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The Cyclopedia of New Zealand [Auckland Provincial District]

Patterson, John

Patterson, John, J.P., Coachbuilder, Wheelwright, Farrier, and General Blacksmith, Corner of Upper Queen Street and Cross Street, Auckland. Bankers, National Bank of New Zealand. Private residence, England Street, Ponsonby. This business was established by the present proprietor in 1879 on a small scale as compared with its present dimensions. The building, which is freehold, has a floorage space of 7000 square feet. Mr. Patterson's trade is for the greater part confined to coachbuilding and wheelwrighting. The machinery on the premises is of the most modern type, and includes lathes, drills, benders, and all the necessary appliances for carrying on the business on a most complete scale. Nothing but the best timber is used in the coachbuilding and wheelwrighting, and it is obtained locally for the greater part. Mr Patterson is kept regularly supplied with all the latest trade journals, and is in a position to turn out any novelties in any branch of his business, from wheelbarrows to hansom cabs, fitted up in the latest and most improved style, according to designs patented by Mr Patterson himself. The cabs thus made are second to none of their kind in Auckland. A hansom made by Mr. Patterson weighs only seven hundredweight and a half. Mr. Patterson has a good shoeing trade; and he supplies a large number of Auckland builders with all the necessary ironwork used in their business. Mr. Patterson was born in Auckland in 1855, and is a son of the late Mr. John Patterson, who arrived by the ship “Duchess of Argyle,” in 1840, and died at the advanced age of eighty-seven. Mr. Patterson was educated at St. Peter's School, and was apprenticed to the Leahy Dock Ironworks, where he remained for about thirteen years. He first entered into business on his own account in Karangahape Road, but eventually purchased the present site. Mr. Patterson was appointed a Justice of the Peace in 1894, and he has been for many years a member of the Auckland Licensing Committee. He was elected the first and only president of the Auckland Coachbuilders' and Farriers' Association, and was chairman of the Pon-sonby school committee for two years. During the existence of the Royal Irish Volunteers he was a lieutenant in the corps. Mr. Patterson was for twenty years connected with the Auckland Amateur Sports Association, of which he was vice-president and a handicap-per. In politics, Mr. Patterson is a staunch supporter of Liberalism. He is married to a daughter of the late Sergeant James Clarke. Mr. Patterson is referred to in another article as a member of the Auckland City Council.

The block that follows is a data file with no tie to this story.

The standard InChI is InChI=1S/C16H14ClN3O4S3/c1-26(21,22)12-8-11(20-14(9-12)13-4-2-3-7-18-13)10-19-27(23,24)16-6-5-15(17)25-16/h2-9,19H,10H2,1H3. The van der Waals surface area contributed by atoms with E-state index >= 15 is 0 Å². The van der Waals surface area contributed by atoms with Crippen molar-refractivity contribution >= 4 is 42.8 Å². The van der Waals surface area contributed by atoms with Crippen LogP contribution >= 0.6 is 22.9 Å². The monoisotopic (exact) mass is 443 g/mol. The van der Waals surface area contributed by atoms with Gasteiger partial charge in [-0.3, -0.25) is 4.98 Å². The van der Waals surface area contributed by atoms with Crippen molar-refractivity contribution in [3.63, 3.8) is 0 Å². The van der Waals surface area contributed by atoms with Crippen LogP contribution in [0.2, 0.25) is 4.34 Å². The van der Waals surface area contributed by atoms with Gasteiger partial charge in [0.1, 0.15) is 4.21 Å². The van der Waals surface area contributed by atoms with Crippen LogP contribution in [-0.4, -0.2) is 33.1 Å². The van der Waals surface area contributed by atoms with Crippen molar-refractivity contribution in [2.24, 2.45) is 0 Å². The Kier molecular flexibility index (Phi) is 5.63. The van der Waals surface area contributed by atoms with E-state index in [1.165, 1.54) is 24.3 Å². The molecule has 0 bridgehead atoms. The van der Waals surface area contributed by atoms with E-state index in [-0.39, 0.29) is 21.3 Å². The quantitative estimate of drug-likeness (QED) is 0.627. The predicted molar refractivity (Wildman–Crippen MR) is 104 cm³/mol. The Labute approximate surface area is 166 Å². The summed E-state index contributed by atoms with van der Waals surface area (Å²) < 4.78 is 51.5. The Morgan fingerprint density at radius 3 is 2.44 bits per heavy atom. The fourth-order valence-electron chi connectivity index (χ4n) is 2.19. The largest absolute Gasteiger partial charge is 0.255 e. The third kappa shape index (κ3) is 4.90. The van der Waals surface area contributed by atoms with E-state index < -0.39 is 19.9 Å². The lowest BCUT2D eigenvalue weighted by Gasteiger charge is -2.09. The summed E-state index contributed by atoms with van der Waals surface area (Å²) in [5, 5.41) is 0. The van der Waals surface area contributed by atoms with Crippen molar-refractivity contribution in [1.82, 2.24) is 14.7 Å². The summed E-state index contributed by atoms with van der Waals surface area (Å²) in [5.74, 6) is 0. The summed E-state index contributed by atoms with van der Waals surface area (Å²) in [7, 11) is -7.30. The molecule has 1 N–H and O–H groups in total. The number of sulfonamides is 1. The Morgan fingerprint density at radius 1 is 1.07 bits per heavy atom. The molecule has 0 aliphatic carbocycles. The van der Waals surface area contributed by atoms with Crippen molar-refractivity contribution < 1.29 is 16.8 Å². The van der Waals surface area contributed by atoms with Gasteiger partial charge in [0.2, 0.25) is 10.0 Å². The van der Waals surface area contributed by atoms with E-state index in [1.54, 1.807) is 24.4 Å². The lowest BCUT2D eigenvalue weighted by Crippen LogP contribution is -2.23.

Auckland From The Fire Tower. Josiah Martin, photo.

Auckland From The Fire Tower. Josiah Martin, photo.